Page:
The final maps, obtained using the above-described method, are shown in Fig. 7. This figure shows maps with the distribution of the defocus signal across the visual field in diopters.
3.4 Distributions of defocus for various scenes
Comparing intersession (intra-scene) variations, the distributions of the recorded pixels for different defocus values provide useful information on the extent of the defocus variation across the two sessions, for the same scene. The different scenes and their repetition distributions are summarised in Fig. 8.
Figure 8 shows the number of pixels (out of 307.200) for a resolution of 640 × 480 pixels that have the same extent of defocus. They are represented without considering the area in which they appeared.
Assuming that the peripheral refractive errors provide a signal that triggers not the onset  but the progression of myopia , the presented method describes an approach to analyse the peripheral environmental defocus input across the visual field.
4.1 Reliability of the depth estimations
Validation of the Kinect camera for measuring the depth of scenes yielded highly correlated outcomes and the results obtained are adequate in terms of depth estimation for the proposed research. In addition, the results appear to be as reliable as those of metric tape measurements. Some other studies have shown less reliable results with a standard deviation of up to 25 mm for a recording distance of 2 m . However, even within that range of standard deviations, the uncertainty of defocus is only on the order of centimetres. Furthermore, in accordance with the already published literature, it can be concluded that the device is feasible and sufficiently reliable for biomedical applications [18–20].
4.2 The original data
The number of frames that were recorded during the same sessions of each scene reveals some variability between the data obtained using the different devices. The main reasons for the observed differences are the head movement (especially fast movement), blinks, or the fact that the gaze position was sometimes out of the measurable visual field. Differences in the time used for logging are accountable to the limited amount of random access memory (RAM) available on the computer at the point of the measurement. Additional differences between the sessions are also caused by the fact that the subject was allowed to move freely.
4.3 Level of defocus depending on the scene and the distribution of defocus
To study the dissimilarities in the extent of defocus over time for the same scene, all three scenes were recorded twice. As can be observed from Fig. 7, the distribution of the pixels that contain the same amount of defocus can differ for the same scene. As for the original data (Section 3.2), the observed variability can be attributed to the continuous movement of the subject’s eyes and the freedom of the subject to look and move around without restrictions.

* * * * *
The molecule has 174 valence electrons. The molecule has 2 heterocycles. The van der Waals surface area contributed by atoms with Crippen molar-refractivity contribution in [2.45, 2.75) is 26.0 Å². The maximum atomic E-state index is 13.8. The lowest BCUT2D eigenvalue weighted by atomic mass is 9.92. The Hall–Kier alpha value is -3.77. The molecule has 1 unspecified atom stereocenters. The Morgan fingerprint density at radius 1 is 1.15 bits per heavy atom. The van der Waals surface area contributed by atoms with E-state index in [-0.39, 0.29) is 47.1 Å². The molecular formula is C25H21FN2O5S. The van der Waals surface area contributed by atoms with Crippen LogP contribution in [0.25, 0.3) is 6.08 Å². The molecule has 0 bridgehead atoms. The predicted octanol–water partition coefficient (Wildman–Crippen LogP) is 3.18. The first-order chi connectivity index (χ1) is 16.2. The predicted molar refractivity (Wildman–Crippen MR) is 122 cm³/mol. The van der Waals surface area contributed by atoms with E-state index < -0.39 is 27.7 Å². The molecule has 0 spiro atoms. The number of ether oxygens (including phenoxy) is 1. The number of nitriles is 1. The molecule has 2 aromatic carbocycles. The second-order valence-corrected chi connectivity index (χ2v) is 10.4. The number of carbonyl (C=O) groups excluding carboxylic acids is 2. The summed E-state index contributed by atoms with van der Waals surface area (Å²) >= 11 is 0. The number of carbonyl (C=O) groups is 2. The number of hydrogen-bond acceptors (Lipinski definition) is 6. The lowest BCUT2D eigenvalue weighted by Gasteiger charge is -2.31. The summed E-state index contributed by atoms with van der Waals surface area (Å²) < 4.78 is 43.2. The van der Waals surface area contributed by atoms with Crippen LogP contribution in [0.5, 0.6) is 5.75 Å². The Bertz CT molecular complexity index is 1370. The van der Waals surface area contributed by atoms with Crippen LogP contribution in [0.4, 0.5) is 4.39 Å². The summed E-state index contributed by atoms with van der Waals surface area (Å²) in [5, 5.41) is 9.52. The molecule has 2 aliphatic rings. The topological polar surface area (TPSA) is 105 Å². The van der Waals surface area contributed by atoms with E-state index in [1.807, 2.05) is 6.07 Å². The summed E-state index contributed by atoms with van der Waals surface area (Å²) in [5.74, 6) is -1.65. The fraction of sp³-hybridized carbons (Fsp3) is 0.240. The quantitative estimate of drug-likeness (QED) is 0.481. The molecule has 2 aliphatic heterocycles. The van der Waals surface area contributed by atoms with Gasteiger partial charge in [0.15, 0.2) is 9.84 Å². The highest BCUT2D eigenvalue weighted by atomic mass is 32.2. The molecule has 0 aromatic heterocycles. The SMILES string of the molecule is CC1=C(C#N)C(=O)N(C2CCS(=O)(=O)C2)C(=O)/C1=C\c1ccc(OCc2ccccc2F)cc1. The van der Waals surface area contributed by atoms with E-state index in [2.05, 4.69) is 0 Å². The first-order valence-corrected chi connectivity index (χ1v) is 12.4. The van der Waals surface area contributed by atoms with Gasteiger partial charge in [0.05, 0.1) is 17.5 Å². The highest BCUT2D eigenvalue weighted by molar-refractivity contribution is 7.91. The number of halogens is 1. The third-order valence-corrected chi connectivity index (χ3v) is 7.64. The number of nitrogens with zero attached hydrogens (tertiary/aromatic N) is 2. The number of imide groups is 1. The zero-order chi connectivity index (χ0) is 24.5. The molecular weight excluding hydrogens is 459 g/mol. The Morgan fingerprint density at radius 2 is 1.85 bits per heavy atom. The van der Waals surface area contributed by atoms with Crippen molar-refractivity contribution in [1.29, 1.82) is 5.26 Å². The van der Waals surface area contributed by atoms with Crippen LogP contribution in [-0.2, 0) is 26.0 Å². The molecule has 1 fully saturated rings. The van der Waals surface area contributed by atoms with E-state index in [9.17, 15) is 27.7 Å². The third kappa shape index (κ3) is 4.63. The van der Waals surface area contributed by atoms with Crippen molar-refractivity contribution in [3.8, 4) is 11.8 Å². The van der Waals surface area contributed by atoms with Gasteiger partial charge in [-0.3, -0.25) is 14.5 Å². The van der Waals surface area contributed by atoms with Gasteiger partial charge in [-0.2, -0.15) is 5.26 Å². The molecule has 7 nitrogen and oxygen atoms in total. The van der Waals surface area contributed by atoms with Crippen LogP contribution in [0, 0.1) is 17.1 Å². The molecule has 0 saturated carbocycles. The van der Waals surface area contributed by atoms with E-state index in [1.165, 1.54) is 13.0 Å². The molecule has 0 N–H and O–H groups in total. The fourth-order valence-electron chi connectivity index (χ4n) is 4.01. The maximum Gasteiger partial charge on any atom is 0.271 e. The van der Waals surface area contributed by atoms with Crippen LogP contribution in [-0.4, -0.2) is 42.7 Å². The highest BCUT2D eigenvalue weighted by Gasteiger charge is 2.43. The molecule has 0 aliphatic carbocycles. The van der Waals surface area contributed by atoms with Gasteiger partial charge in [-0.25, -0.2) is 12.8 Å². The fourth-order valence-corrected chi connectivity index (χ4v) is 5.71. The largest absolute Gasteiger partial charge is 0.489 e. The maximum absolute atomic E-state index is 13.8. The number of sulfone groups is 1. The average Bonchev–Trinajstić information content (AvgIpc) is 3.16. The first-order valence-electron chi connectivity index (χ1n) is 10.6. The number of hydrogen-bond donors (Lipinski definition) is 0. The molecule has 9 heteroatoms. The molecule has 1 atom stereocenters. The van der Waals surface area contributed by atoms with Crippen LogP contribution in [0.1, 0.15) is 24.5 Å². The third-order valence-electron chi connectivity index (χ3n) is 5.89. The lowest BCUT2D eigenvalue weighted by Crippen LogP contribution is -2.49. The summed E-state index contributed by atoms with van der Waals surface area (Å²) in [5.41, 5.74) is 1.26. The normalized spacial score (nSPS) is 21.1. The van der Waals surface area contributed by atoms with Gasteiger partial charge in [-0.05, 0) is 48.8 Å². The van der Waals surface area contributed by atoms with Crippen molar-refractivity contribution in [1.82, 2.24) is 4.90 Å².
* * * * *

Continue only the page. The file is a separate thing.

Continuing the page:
Nevertheless, as shown in Fig. 8, the variations in the distribution of defocus over the 900 frames have similar profiles, and it is plausible that longer measurements can reduce those variations.
In line with Sprague et al. , the current results suggest that stronger blurring is more likely to occur when fixation is located on near objects, compared with the situation when fixation is on distal objects. The same authors also concluded that defocus of more than ± 0.5 diopters is highly unexpected. The results of the current study suggest that such levels of defocus are uncommon for the near periphery, but they can appear for the lower (superior if referred to the retinal level) visual fields. The observed differences might be attributed to the fact that Sprague et al. restricted the field of view to the central 20° ( ± 10° around the fovea).
The fact that the levels of defocus measured in the current study were smaller than the central noticeable threshold that was reported by Wang and colleagues  suggests that the neural system likely plays only a minor role in the development and progression of myopia, as it was suggested earlier, being almost an exclusive role of the retina ‘per se’ [30–32]. Nevertheless, this conclusion cannot be extrapolated from the present study and further research is required to confirm this point, especially when the fact is taken into account that the amount of peripheral defocus depends on the central refractive error (especially in highly myopic eyes). In that case, peripheral defocus that originates from the depth of the environmental objects, may only play a minor role in people with fast progression of their myopic refractive errors. On the other hand, environmental defocus could play a greater role in the onset of myopia as peripheral refractive errors reported in emmetropes and hyperopes have smaller magnitudes .